The Reykjavik Summit of the Council of Europe: United around values in the face of extraordinary challenges
By approving a recommendation on the basis of a report prepared by Fiona O’Loughlin (Ireland, ALDE), PACE set out its proposals for the Reykjavik Summit and expressed its firm support for Ukraine. The rapporteur reiterated that “the pursuit of peace based upon justice and international co-operation is a vital precondition for the preservation of human society and civilisation” and presented the means through which the Council of Europe can put “people’s interests, concerns and expectations back to the forefront of the mission of the Organisation”. Ahmet Ünal Çeviköz, spokesperson for the SOC group, praised the rapporteur for her meticulous report and underlined the crucial importance of enhancing the political dimension of the Council of Europe through the representation of its member States at the level of Heads of government and State. To this end, he invited the Assembly to support unanimously the report and to “stand again, as a renewed Council, with a stronger mandate”.

Wednesday 25 January 2023
Environmental impact of armed conflicts
The Assembly discussed the report prepared by John Howell (United Kingdom, EC/DA), which explored in great detail the interrelationship between human rights and the environment in the context of armed conflicts and their aftermath. By approving unanimously a recommendation and a resolution based on the report, PACE took the lead in advocating for the recognition of ecocide –the deliberate severe destruction or deterioration of nature– as a crime under international law. Jeremy Corbyn, spokesperson for the SOC group, welcomed warmly the report and its recommended steps for consolidating a legal framework that will enhance the protection of the environment.

Current affairs debate: Recent tensions between Pristina and Belgrade
PACE held a current affairs debate on the recent tensions between Pristina and Belgrade. Piero Fassino, spokesperson for the SOC group, reminded the Assembly that “the conflict between Kosovo and Serbia is a conflict that concerns not only the two countries, the two peoples, but the entire region and it weakens the stability of the Western Balkans”. Mr Fassino identified two main points of conflict: the status of Kosovo in international institutions, such as the Council of Europe; and the status of the Serbian minority living around Mitrovica in northern Kosovo, whose autonomy is refused by Kosovo. In view of the complexity of the situation, Piero Fassino underlined the Council of Europe’s responsibility to promote dialogue that would establish good relations between Serbia and the Assembly of the Republic of Kosovo.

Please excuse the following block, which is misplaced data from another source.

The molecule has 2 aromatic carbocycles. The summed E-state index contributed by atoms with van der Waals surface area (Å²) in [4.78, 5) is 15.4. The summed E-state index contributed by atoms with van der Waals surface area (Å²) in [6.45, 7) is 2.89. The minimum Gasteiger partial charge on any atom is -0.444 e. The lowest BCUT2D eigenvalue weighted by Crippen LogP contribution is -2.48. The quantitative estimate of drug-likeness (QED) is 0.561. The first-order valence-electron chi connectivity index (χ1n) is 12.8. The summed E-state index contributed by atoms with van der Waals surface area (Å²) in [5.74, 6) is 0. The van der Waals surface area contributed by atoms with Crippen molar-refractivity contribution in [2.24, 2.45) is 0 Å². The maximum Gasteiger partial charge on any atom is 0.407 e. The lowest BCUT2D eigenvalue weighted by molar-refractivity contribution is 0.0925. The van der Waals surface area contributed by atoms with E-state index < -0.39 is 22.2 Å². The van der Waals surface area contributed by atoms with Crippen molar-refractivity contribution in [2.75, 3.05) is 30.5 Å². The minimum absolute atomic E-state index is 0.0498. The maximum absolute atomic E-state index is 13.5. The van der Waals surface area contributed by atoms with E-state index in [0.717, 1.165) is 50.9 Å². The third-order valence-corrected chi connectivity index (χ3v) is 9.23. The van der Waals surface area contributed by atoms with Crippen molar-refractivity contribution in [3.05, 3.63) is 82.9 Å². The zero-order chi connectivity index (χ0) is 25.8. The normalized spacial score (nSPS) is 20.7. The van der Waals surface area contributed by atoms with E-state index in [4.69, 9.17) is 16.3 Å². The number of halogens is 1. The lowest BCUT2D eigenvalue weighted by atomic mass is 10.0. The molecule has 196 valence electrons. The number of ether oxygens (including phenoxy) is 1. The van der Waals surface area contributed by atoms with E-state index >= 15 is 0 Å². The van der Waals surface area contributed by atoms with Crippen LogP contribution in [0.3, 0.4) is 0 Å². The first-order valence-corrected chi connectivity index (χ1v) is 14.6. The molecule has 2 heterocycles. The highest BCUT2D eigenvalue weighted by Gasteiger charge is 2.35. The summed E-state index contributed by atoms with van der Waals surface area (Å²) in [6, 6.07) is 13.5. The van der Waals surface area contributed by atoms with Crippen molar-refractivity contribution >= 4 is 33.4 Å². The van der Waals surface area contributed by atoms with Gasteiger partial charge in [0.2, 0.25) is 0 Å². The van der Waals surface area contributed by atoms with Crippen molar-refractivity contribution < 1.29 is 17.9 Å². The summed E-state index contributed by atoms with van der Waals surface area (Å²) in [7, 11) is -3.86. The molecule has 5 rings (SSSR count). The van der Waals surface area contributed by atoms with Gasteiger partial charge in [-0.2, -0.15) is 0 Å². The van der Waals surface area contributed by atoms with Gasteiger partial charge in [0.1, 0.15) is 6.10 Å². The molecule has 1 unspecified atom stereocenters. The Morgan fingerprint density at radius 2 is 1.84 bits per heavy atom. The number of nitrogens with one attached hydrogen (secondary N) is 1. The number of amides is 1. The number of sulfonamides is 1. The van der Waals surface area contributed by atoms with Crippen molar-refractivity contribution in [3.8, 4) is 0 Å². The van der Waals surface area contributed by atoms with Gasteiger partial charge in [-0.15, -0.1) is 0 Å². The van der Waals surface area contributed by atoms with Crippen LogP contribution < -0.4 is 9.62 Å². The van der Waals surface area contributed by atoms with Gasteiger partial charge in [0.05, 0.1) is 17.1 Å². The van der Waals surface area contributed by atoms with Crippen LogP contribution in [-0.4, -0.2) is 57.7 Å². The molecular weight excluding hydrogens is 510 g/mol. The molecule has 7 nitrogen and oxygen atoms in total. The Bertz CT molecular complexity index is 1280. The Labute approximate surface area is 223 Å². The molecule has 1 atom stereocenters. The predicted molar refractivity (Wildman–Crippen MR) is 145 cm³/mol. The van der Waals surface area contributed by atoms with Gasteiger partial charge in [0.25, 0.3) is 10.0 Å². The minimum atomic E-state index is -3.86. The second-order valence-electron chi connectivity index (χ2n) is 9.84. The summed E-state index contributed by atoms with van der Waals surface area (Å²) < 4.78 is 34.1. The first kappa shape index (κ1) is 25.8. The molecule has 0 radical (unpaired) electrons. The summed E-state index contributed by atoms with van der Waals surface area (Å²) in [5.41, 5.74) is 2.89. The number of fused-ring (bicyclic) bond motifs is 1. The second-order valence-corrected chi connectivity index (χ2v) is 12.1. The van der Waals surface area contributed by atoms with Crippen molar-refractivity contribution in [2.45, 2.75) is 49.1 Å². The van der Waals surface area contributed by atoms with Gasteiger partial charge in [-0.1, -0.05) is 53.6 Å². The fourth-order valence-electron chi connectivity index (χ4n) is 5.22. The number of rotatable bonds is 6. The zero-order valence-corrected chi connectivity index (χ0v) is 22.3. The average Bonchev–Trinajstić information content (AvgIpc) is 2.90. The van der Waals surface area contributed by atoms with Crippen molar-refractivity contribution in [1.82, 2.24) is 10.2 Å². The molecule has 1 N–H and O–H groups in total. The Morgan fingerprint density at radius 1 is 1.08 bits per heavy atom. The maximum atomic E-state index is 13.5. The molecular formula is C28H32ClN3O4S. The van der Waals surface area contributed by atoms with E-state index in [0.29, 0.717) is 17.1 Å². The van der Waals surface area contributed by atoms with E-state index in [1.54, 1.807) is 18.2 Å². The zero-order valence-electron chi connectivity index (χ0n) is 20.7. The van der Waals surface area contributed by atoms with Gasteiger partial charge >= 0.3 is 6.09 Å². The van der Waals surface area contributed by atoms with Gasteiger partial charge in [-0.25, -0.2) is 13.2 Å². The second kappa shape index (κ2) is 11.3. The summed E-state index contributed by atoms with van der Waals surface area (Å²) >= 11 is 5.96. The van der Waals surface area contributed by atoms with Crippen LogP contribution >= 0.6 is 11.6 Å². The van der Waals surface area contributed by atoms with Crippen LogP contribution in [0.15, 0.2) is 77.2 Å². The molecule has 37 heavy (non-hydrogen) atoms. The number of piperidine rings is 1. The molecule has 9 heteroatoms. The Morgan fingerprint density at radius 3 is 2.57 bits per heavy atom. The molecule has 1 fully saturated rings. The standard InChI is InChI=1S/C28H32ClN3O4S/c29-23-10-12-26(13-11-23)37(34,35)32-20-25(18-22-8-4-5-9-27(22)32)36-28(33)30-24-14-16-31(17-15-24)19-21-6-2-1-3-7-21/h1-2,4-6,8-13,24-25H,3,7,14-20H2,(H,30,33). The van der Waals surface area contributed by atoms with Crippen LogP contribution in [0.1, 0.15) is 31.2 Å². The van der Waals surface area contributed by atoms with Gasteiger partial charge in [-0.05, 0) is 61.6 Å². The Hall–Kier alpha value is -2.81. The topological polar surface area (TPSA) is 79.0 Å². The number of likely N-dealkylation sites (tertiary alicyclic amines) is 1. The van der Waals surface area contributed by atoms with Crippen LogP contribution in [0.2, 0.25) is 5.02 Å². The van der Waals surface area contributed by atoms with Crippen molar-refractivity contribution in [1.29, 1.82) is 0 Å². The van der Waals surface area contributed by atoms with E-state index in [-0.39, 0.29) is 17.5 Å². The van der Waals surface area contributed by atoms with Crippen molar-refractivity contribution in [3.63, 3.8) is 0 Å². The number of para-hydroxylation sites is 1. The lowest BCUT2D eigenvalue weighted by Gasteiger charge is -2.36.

Joint debate: The Istanbul Convention: progress and challenges / The role and responsibility of men and boys in stopping gender-based violence against women and girls / Finding solutions for marital captivity
By adopting in this very important joint debate the texts of the reports prepared by Zita Gurmai (Hungary, SOC), Petra Stienen (Netherlands, ALDE) and Margreet De Boer (Netherlands, SOC), PACE condemned gender-based violence against women and girls, and paved the way forward for its eradication.

SOC rapporteur Zita Gurmai reminded the Assembly that, despite Istanbul Convention’s achievements, “alarmingly high levels of violence and tragic femicides persist, harming and killing women and girls in all their diversity”. To this end, she called on member States who haven’t yet ratified the Istanbul Convention to do so without delay and she invited States parties to the Convention to use as a guide the evaluation reports by the Group of Experts on Action against Violence against Women and Domestic Violence (GREVIO) to step up the implementation of the Convention’s provisions.

The crucial role of men and boys in the fight against gender-based violence was highlighted in Petra Stienen’s inclusive report, which identified the rejection of harmful masculinities and the promotion of mindful masculinities as essential steps in achieving gender equality. Speaking in the name of the SOC group, Frank Schwabe praised the rapporteur and reiterated that “a debate about gender-based violence is not a debate just for women. There is a common responsibility and especially a responsibility for men.”